Rah Rah for Riesling


When you order, ‘a glass of white wine’, chances are you’ll be served a chardonnay, as these days, it tends to be synonymous with white wine. However, there was a time, before the late 1970’s when Riesling was THE white wine. And for good reason: Riesling tends to pair with a wide variety of foods and has the added advantage of being well suited to aging. (See my previous article – https://myvancity.ca/2016/12/07/flight-rieslings-old-new/).

Riesling is a grape that does best in cool climate regions of the world – Germany, Austria (yes they make more than just Grüner Veltliner), Alsace and select regions of Australia. In the United States, you’ll find Riesling grown along the eastern seaboard, especially in New York and in Washington and Oregon on the west coast. Similarly, in Canada, Riesling does very well in Ontario and in BC.

The latest BC Wine Appreciation Society event featured a blind tasting of twelve Rieslings, both local and international. As it turned out eight were from BC and four were from around the world.


Before we began, BCWAS Brian Glaum, presented a cheque to James Iranzad from Wildebeast who was there representing the BC Hospitality Foundation. One thousand dollars was raised at our BC Wine Chat event held during the Wine Festival (https://myvancity.ca/2017/03/08/bc-wine-chat-walk/).

BCWAS Panel (L-R) Rolf de Bruin (Fort Berens), James Iranzad (Wildebeast), Kristal and Brian Glaum (BCWAS)

Now there are some people, who tend to think all Rieslings are sweet wines. The fact is it all depends on the style the winemaker wants to make. Rieslings can range from mouth puckering dry, high-acid wines all the way to luscious dessert wines and just about everything in between. These days, most Rieslings tend to be quite dry, which why they are so versatile with food. When you think of Riesling, think of flavours and aromas include any combination of the following – apricot, citrus, clove, floral, fruity, grapefruit, green apple, honey, lemon, lime, minerality, orange peel, passion fruit, peach, pear, pineapple, steely and toast. Some also have a quality that sounds disgusting at first, but in proper proportions is actually a positive (really, trust me on this). Depending on the individual, it is referred to as diesel, kerosene or petroleum.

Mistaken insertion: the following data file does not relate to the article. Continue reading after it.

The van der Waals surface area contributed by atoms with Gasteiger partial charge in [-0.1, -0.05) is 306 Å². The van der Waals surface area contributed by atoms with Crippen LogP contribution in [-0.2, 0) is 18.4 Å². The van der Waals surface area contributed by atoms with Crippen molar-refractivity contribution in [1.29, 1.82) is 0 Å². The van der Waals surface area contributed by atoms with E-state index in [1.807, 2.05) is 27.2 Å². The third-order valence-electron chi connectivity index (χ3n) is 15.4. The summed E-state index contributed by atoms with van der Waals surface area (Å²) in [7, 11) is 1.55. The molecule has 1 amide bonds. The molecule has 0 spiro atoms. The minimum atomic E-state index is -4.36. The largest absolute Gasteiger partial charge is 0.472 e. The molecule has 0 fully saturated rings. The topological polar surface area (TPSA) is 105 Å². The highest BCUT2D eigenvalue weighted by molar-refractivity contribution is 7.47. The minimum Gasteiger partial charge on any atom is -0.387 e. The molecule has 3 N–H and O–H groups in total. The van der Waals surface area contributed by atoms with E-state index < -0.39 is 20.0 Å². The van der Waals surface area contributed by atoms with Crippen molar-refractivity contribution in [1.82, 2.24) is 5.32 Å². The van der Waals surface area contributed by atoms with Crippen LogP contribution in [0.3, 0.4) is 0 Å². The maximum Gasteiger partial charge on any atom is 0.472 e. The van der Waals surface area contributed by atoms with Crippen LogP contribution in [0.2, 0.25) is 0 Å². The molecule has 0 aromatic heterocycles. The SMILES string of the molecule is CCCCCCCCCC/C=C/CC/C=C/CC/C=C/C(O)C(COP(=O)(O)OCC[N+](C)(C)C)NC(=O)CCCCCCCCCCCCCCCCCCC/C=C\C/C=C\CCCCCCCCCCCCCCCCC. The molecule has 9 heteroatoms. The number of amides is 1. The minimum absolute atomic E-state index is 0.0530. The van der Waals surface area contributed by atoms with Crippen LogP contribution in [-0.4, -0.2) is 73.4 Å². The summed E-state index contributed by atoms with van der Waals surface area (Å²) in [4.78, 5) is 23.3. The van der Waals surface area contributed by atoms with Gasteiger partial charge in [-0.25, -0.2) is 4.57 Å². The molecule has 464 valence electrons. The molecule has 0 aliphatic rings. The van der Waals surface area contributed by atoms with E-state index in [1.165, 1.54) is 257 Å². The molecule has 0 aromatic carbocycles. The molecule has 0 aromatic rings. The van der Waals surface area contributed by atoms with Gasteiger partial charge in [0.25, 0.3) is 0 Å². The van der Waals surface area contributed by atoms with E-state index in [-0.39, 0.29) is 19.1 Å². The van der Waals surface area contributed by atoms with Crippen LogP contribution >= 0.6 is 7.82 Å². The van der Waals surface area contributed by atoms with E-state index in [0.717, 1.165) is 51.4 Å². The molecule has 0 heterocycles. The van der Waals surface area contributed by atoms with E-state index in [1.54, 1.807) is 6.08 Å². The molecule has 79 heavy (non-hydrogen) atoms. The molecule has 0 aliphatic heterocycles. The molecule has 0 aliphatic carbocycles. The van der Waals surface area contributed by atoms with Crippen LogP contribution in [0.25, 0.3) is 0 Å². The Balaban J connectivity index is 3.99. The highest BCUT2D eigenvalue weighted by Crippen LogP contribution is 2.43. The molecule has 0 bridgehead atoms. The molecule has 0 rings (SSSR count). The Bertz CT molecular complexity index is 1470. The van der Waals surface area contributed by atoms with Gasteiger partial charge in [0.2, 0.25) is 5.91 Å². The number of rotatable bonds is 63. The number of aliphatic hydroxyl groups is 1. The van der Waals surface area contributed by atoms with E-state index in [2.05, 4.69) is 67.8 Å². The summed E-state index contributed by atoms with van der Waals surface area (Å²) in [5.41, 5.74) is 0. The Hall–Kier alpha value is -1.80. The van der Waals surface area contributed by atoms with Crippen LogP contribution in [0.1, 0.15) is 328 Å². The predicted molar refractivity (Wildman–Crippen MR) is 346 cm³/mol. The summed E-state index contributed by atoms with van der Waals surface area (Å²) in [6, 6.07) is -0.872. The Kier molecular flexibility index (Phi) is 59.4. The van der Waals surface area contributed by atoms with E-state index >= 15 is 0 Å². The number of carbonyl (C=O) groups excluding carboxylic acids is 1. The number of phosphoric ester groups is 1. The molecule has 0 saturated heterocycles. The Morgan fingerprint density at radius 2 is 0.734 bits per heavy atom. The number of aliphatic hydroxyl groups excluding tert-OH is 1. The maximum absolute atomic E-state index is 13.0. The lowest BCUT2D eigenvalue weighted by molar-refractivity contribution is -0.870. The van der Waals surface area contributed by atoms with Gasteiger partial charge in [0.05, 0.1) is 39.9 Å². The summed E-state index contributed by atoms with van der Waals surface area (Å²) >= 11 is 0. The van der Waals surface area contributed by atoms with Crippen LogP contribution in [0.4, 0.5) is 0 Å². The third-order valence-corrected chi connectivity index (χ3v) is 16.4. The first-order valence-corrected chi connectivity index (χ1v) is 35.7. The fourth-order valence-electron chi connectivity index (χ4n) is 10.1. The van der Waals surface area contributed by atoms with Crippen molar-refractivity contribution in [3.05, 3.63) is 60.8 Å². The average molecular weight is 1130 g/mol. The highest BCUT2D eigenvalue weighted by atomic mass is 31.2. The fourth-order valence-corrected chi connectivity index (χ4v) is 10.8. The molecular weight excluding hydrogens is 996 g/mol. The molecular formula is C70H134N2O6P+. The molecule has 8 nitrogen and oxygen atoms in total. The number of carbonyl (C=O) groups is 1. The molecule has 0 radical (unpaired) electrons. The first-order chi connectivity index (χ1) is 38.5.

We sat down to 12 glasses of Riesling and were led through the tasting by Fort Berens proprietor, Rolf de Bruin, who spoke of the grape’s history, where it is grown in BC and its rising popularity.

Fort Berens’ Rolf de Bruin

This was a double blind tasting, where the bottles wrapped in paper by one team, then another crew numbers them, not knowing what they are so no one knows which wines are which until the very end.

The group of over 70 people were asked to list their top five wines and the results were tabulated. The results included, Fort Berens (the best buy of the evening at only $16), 8th Generation, St Hubertus, Nik Weis St Urbans-Hof and Synchromesh.

My scores didn’t vary a lot, as most of the wines were very good and showed good varietal character. The better ones had greater precision and focus. My top picks included: 8th Generation, St. Hubertus, Culmina, Synchromesh, Fort Berens and Intrigue. I also quite enjoyed the Pewsey Vale Single Estate wine from Eden Valley, Australia and the Eroica from Washington, a joint venture between Germany’s Ernst Loosen and Chateau Ste. Michelle.

So if you are an ‘acid head’, a lover of these bright, fresh Rieslings, do yourself a favour and try these wines. When you find your favourites, buy several and put at least a few away for five, ten or even twenty years and try them again. You will be delighted.


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